Community art is a timeless expression of experiences that communicates philosophical, social, spiritual, cultural, and political ideas. This art helps to create bonds, influence society, and support community identity— illustrating the collective history of a neighborhood that only residents can tell.
Harlem Art Then and Now is a celebration of community and contemporary art. Selections from both New York State’s Harlem Art Collection and the work of current Harlem artists outside of the collection pays tribute to the many styles of American art which were the foundations to broader movements. Today’s artists, anchored by the Harlemites who helped set the tone for artist collectives and Black art in America, prove an ongoing rebirth of ideas that continue to uplift the social, economic, cultural and geopolitical experience of humanity.
The visual lens of these artists, the array of subject matter, color, form, and style, symbolism and perspective, narrate authentic stories that illustrate a connection to their influences. Imperative to realization, these works of art are firmly rooted in the expressions and inspirations of Black experiences. Who the artists are and what the artists determine to define is a visual palette for their artistic heirs.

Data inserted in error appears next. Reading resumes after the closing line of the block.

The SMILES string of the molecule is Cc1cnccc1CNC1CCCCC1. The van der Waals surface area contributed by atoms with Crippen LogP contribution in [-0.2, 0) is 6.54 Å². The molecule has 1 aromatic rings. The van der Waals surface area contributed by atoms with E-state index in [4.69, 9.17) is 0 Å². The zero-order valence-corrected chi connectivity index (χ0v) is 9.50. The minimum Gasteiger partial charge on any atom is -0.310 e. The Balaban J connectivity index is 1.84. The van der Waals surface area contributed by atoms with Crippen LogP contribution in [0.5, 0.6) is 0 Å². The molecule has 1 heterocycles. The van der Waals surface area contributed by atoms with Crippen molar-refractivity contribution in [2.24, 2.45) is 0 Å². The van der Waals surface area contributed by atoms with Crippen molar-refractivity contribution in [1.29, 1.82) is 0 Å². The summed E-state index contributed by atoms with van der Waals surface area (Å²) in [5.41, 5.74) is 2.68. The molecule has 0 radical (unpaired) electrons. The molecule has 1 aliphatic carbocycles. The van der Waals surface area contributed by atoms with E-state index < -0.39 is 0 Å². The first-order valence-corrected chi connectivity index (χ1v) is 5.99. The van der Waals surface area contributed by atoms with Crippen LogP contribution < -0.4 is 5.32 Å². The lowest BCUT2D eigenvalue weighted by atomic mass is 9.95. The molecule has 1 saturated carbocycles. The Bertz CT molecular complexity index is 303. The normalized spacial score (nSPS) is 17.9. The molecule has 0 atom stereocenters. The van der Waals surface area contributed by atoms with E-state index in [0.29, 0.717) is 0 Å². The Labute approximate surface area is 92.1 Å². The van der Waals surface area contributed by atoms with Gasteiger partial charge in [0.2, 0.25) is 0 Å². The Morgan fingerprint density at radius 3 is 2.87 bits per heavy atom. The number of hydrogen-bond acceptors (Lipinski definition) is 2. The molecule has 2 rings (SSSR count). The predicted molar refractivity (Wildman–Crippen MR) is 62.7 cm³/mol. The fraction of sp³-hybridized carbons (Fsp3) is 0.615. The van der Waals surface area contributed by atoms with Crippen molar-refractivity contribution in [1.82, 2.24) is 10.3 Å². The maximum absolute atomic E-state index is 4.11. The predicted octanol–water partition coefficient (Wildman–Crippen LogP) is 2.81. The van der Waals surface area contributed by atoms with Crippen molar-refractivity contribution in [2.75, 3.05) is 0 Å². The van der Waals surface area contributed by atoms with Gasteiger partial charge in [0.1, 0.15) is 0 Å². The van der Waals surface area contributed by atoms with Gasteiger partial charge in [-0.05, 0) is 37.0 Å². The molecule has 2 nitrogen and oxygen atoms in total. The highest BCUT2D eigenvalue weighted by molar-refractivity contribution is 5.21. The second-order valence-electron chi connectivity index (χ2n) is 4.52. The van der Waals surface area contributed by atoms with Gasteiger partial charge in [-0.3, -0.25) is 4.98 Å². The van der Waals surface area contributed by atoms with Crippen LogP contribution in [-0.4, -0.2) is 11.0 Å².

Top Image: Charles Searles, Two Dancing Figures, 1976, oil on paper
Two Dancing Figures, 1976, oil on paper
NYS Harlem Art Collection
Searles’s Dancer series was inspired by a trip to Africa and his love for percussion instruments, particularly the congas. Two Dancing Figures incorporates both bright and colorful African imagery and musical movement.
The First African Son, 2019, oil on canvas
“Artist of the First Kind” - My art is a gift to myself and others, it reflects my heart and soul. I want my art to be significant and real to all who experience it. Since life means change my art is always changing which is a part of the cycle of life.
Dances of the Voodoo Goddess Ezili, 2016, collage and acrylic on canvas
As Artist and Art Curator, I am in pursuit of exploring vestiges of the creative process through the windows of visual curiosity and self-determination all in a quest for art-making as Spirit-driven energy to inspire. My image making speaks from Soul to Soul in every imaginable way creating civilizations.
Malcolm X Pilgrimage to Mecca, 1964, collage reproduction
Katherine Harrison, New York resident, is a self-taught collage expressionist whose creative process is through meditation. She is also a mental health Wellness advocate.
The image, Malcolm X Pilgrimage to Mecca, 1964 is inspired by her own personal journey of spiritual discipline and empowerment.
Cornerin', 1976, acrylic on canvas
NYS Harlem Art Collection
A self-titled Afrocentric artist, Pheoris West incorporates African imagery throughout his work:
Africentricity is what explains the structure of my art work while not neglecting the aspect of making art. Making the art comes from a passion to create that artists are blessed with. Making artwork is a way of creating life.